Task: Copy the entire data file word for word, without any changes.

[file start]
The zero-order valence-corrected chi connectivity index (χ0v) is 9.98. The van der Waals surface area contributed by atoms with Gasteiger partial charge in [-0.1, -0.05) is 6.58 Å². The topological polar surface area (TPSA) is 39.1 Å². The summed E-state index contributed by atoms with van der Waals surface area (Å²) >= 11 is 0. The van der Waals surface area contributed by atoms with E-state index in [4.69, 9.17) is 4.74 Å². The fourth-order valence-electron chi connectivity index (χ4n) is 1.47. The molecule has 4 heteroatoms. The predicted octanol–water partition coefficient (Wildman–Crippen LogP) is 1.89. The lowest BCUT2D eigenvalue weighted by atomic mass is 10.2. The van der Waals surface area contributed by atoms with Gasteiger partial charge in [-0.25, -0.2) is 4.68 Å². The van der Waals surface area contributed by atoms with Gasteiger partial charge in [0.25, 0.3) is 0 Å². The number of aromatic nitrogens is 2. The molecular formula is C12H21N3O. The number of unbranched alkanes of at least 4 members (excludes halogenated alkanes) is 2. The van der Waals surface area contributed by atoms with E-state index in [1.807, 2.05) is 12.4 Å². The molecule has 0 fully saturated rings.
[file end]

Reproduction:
The zero-order valence-corrected chi connectivity index (χ0v) is 9.98. The van der Waals surface area contributed by atoms with Gasteiger partial charge in [-0.1, -0.05) is 6.58 Å². The topological polar surface area (TPSA) is 39.1 Å². The summed E-state index contributed by atoms with van der Waals surface area (Å²) >= 11 is 0. The van der Waals surface area contributed by atoms with E-state index in [4.69, 9.17) is 4.74 Å². The fourth-order valence-electron chi connectivity index (χ4n) is 1.47. The molecule has 4 heteroatoms. The predicted octanol–water partition coefficient (Wildman–Crippen LogP) is 1.89. The lowest BCUT2D eigenvalue weighted by atomic mass is 10.2. The van der Waals surface area contributed by atoms with Gasteiger partial charge in [-0.25, -0.2) is 4.68 Å². The van der Waals surface area contributed by atoms with Gasteiger partial charge in [0.25, 0.3) is 0 Å². The number of aromatic nitrogens is 2. The molecular formula is C12H21N3O. The number of unbranched alkanes of at least 4 members (excludes halogenated alkanes) is 2. The van der Waals surface area contributed by atoms with E-state index in [1.807, 2.05) is 12.4 Å². The molecule has 0 fully saturated rings.